The amendment would limit a state spending increase to two percent above the previous year.
Assemblymen Joe Howarth and Ryan Peters introduced a constitutional amendment on July 19 that would limit a state spending increase to two percent above the previous year.
“If the latest budget cycle proved anything, it’s that the state has a major spending problem. Conversations on what taxes to raise dominated the discourse without discussions on what spending to cut,” said Howarth.
“The size of government is ballooning at untenable rates, and the people of New Jersey cannot and should not be subjected to anymore wild tax increases brought on by its growth,” he continued.
The proposed constitutional amendment would closely mirror the cap placed on New Jersey municipalities and schools that limit them from raising the local tax levy above two percent from the previous year.
“While local municipalities and schools grapple with crafting budgets that adhere to the two percent cap on raising tax levies, the state gets to play fast and loose by its own rules, raising spending, and in turn taxes, however it wants,” said Peters (R-Burlington).
“It’s the height of hypocrisy to ask local governments to adhere to a two percent cap without the state doing so as well,” he continued.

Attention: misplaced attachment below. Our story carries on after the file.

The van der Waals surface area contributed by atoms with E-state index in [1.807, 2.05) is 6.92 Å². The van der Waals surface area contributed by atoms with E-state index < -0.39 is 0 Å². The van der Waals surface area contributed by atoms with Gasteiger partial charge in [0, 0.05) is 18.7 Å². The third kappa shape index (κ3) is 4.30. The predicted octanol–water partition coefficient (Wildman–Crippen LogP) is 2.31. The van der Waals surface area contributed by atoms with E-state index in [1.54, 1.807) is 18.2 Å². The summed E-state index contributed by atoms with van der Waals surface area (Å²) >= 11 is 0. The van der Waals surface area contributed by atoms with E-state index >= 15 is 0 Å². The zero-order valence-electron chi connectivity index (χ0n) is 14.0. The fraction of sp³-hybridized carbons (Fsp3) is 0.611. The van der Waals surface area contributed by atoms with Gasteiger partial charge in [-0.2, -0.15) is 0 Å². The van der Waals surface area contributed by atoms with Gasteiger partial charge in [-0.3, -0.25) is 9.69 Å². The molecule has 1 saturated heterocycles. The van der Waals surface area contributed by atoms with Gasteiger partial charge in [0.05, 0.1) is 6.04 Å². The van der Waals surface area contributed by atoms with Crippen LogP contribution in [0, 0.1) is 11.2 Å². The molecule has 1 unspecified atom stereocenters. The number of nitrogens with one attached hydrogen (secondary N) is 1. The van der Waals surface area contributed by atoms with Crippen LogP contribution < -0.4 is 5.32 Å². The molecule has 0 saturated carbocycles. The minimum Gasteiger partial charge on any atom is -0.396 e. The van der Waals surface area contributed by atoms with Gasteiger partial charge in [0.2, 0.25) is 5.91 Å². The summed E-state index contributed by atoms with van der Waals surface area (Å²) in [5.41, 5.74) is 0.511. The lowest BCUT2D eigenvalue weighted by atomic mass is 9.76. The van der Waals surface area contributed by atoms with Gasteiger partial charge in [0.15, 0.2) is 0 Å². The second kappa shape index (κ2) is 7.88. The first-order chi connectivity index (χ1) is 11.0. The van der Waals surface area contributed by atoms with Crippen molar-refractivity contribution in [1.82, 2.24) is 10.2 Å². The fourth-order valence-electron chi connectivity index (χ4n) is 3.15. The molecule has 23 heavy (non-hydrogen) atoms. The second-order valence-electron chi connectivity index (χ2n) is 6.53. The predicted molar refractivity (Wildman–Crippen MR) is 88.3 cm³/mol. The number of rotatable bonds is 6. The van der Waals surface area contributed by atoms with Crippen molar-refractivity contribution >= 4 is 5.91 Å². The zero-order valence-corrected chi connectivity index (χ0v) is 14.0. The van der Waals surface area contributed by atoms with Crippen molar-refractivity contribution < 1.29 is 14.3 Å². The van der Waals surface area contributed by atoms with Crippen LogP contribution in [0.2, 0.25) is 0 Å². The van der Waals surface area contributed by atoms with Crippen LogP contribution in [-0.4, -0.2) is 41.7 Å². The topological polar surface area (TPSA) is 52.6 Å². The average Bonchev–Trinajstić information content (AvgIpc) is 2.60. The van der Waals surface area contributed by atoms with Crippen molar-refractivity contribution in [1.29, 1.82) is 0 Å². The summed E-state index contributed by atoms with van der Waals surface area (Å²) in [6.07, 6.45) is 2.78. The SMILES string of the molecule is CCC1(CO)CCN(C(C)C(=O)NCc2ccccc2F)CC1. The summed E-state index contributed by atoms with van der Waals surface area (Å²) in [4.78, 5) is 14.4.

Spending increases have exceeded two percent in six of the last eight budgets. Spending in the 2019 budget will surge by $2.66 billion or an eight percent increase from the current year. The increase in spending will be felt by residents through new taxes on income, businesses, shopping bags, ride sharing, e-cigarettes, tobacco and on rentals like Airbnb.
“Trenton obviously needs to be constitutionally forced into fiscal responsibility,” Peters said. “It’s not something politicians are going to decide to do on their own. We need an unwavering standard that makes them.”
The constitutional amendment limits the amount the state can appropriate for government spending in a fiscal year to not more than two percent above the amount in the prior year with a few exceptions that are already written into the state constitution.
The exceptions include state aid to school districts, municipalities and counties, federal funds, debt service payments, capital construction projects, appropriations to the Property Tax Relief Fund and appropriations to meet emergencies from a natural disaster or an invasion.
The state can also exceed the limit by passing a fiscal emergency measure that is approved by two-thirds of both houses.
“Giant yearly spending increases need to become a thing of the past,” Howarth said. “The current state of affairs is unsustainable. The two percent cap will bring us into a more sustainable future for New Jersey.”